I didn’t have a lot to say about the awful news of Sarah Everard’s murder. Like so many I felt sick about it. About the loss of a beautiful young soul and her poor family.
I also felt sick about the number of others who did not get home, about people speaking out to say they to had experienced unwanted attention, violence, assault. They too had felt unsafe on the streets, had taken precautions or changed plans in order to keep themselves safe.
I didn’t have a lot to say. I went running.
When our Covid status allows I run with a group, when parenting demands allow I run with my husband, when my kids are keen I run with them – but I also run alone. All through winter when I was homeschooling our children and my husband was working a night shift I would do my days parenting/schooling, feed everyone, and on every second evening I would wake Jon up at 5pm, tell him dinner was ready and go out the door. Rain, hail or snow – I was out the door for a good hour – it was my sanity.
The streets were quiet, often slippery with ice and January in Scotland 5pm equals dark. For me that time alone a few days a week was my sane time. It helped me balance out the constant stream of mum demands, gave me time to think, and a hit of endorphins.
It is March now and the kids are back at school, I can run during the day. I can get off the streets and take advantage of greenspaces we are so lucky to have in this city. Paths along the Water of Leith, paths up and around the seven hills, through parks, along the Canal – they are good for my lungs and my soul.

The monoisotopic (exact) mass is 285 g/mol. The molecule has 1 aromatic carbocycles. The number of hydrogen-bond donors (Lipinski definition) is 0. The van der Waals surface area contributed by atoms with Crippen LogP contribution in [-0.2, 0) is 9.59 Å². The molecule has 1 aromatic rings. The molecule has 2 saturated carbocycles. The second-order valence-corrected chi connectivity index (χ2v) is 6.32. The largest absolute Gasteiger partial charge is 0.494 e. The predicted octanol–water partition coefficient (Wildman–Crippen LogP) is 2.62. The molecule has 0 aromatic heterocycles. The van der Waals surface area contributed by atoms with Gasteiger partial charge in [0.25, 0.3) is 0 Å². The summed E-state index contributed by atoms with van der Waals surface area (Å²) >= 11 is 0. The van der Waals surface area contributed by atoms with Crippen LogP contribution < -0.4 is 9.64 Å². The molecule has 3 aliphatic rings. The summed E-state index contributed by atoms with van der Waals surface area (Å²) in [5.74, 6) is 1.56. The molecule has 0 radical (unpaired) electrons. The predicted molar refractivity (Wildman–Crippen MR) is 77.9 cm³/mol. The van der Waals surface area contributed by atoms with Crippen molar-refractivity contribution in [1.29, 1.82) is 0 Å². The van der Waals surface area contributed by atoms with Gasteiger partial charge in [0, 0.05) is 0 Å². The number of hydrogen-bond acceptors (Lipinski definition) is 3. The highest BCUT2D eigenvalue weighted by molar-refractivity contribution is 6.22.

Spring has sprung and the weather is getting warmer. I am delighted to shed my winter running layers and get some sun on my skin.
Which brings me to the other thing I was feeling sick about in the aftermath of Sarah Everards death. The narrative about women not being safe on the streets.
I don’t choose that narrative. I know it exists. But I don’t choose it. I feel like for every well meaning taxi company offering free rides home for women, for every headline about women not being safe, the fear ripples out, people stay home and we get a little less safe.
I get it. I know that it’s not always a choice. That some people are hyper-vigilant because that choice has been stolen from them. I’ve had moments of hyper-vigilance myself.
But I will keep putting my shoes on. That’s my silent vigil. My resistance.
I was thinking about these things on my run on Friday afternoon. Running along the Union Canal in the thin sunshine. Feeling strong, feeling happy to be moving. To have air and a little sun on my skin. Feeling sad that Sarah Everard was not.
Then I ran past three men having a catch up and heard one of them:
‘Sun’s Out, Guns Out, Fun’s Out.’
It was without a doubt an observation of me. Running in my skort and vest top. Yup, the guns were out. Yup, I was running in clothes that showed the ‘fun’. Did it need an observation? No.Tweet
Did he need to direct his friends attention towards me? No. Did I say anything? No. I kept running. Did his friends smirk? Or did they suggest that this was an unnecessary thing to say? I don’t know. I like to think that perhaps one of the three had enough guts to to have a real conversation.
I don’t know, I kept running.
And thinking about writing some of the words that had been swirling around in my head.
When I got home from my 10k run I did something I don’t usually do – took a full body selfie to add to this blog. That in itself is a political act – putting a sweaty, not very flattering photo out into the world. So here I am putting my words and body into the conversation. My arms and legs and breasts are in the conversation. They are not going anywhere. We need real conversations. With ourselves, with husbands, sons and daughters and friends. We also need to be out running, walking, taking up space in politics, on the streets, in the police force.